JSC NES School Measures Up
In the third century B.C., the Greek mathematician Eratosthenes used his observations of the sun to become the first person to measure the circumference of the Earth.
More than two millennia later, 35 juniors from the James Madison High School Astronomy Club in Houston arrived at Johnson Space Center on the first day of spring to use his methods and principles to size up the Earth.
Image to right: JSC physicist Jerry Elliot (far left) eyes the angle of the sun's rays, which are measured by three James Madison High School 11th-graders during 2006's Vernal Equinox. James Madison was selected a NASA Explorer School in 2004. Credit: NASA
Previously, JSC physicist Jerry Elliott approached the JSC education office about conducting a simple science project to duplicate Eratosthenes' experiment. After receiving a tour request from the school, JSC's NASA Explorer Schools coordinator Joan Sanders wanted to turn a visit into a learning experience. That's when she contacted Elliott about leading the Eratosthenes activity.
"It was appropriate timing for spring, the Vernal Equinox, and was simple and fun," said Elliott. "I think people have lost things like this that happened thousands of years ago and how advanced and modern the thinking was back then."
"Eratosthenes used the basic idea of geometry to compute these measurements and he was within five to 10 percent of the actual number of the Earth's circumference -- about 24,860 miles," he said.
On March 20, shortly before and after 12:28 p.m., known as "local noon," when the sun is the highest in the sky, students planted sticks vertically in the ground outside the Gilruth Pavilion to measure the angle and length of the sticks’ shadows. Those measurements were used to calculate the Earth’s circumference, and then, in turn, the radius and diameter.
"This is where their trig comes in," Aerospace Educator Specialist Lisa Ogle said during the activity. Ogle was one of several JSC employees who helped serve as mentors for the students during their visit.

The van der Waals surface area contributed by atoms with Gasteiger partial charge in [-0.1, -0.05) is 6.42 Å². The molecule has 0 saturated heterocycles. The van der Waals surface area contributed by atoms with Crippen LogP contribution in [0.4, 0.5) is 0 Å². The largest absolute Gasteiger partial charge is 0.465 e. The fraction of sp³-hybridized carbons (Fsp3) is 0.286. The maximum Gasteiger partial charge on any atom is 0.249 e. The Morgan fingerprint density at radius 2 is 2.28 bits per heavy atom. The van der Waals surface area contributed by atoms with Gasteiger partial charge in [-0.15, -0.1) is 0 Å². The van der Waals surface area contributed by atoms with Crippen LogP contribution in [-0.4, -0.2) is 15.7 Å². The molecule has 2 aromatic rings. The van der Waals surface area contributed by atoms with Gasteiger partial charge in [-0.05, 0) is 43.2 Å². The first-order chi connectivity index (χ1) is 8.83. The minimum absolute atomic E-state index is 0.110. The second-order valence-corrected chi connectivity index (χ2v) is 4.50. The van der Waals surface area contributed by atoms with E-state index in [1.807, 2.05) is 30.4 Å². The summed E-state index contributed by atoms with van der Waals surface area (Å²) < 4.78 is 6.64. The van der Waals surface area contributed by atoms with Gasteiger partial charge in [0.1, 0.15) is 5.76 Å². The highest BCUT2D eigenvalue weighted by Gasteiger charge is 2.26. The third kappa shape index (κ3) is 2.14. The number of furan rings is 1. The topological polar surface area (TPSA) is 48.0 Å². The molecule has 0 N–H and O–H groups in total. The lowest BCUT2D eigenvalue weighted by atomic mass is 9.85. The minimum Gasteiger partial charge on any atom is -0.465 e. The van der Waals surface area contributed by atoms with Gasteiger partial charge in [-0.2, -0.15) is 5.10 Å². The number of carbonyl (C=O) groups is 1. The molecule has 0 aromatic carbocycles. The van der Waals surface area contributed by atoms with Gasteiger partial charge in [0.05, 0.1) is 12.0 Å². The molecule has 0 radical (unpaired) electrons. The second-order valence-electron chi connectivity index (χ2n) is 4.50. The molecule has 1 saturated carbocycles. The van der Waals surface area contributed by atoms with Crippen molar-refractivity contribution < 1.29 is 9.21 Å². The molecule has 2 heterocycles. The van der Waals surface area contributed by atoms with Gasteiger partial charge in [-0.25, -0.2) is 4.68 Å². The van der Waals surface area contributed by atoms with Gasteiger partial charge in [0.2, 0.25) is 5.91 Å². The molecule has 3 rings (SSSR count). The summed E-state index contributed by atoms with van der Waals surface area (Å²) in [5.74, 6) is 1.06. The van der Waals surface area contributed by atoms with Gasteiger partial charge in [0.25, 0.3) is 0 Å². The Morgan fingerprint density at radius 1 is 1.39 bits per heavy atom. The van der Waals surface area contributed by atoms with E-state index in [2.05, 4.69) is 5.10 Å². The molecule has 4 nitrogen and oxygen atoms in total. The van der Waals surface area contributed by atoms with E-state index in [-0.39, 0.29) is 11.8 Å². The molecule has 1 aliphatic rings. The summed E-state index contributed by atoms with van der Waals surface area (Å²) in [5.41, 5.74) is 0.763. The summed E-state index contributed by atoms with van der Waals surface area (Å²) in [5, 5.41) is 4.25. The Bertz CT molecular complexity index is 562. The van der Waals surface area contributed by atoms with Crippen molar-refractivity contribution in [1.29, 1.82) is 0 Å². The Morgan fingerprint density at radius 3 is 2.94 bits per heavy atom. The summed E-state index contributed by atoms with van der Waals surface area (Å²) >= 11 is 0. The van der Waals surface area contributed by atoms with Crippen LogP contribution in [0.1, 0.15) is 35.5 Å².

Earlier that day, clouds and rain threatened to stall the event, but they cleared just in time for the activity after Elliott, an Osage/Cherokee Indian, said an Indian prayer.
"The students were disappointed at first when it started raining. But once there was a breakthrough in the clouds, one of the students spotted sun in the corner and ran for it," James Madison NES Team Lead Margarita Simon said.
"Since the school started its partnership with JSC in 2004, when it was selected to be a NASA Explorer School, I've noticed an increase in the students' interests in science and math," said Simon. "A few even want to pursue engineering."
"We got to see how the shadows move at different times and how it correlates with the sun. It was great to learn something new and different," said James Madison student Shamara. "It makes you want to share this with people you know and say, 'Hey, look at that. Do you know why it does that?'"
In addition to measuring the Earth, students also got to meet some of JSC's employees.
Image to left: To determine the circumference of the Earth, a James Madison High School student first determines the length of a shadow cast during "local noon." This technique was developed by Greek mathematician Eratosthenes in 200 B.C. Credit: NASA
"When the students think of the men and women of NASA, they think 'unreachable.' But after meeting them, they know they have a place here. If we weren't a NASA Explorer School, this might not have happened," said Simon. "This experience has made learning fun. When the kids get more involved, it makes you, as the teacher, want to be more involved and excited. It [the partnership with NASA] has made learning student-centered."
Elliott discovered the Eratosthenes activity while he studied Greek science at the University of Oklahoma. This exercise was done with one school, but there are plans to expand this activity to other NASA Explorer Schools nationwide in the fall. Elliott said he hopes that the students don't just stop at the sun.
"Hopefully they'll continue to discover and explore and think, "What can I do with this information now?' Science is fun. It's not just about discovering and exploring -- there's an excitement in learning. It's not just an academic pursuit -- it's a way of life," he said.
"This activity shows them the relevance of science. It's not just all mystery," Elliott said.
Debbie Nguyen, JSC Public Affairs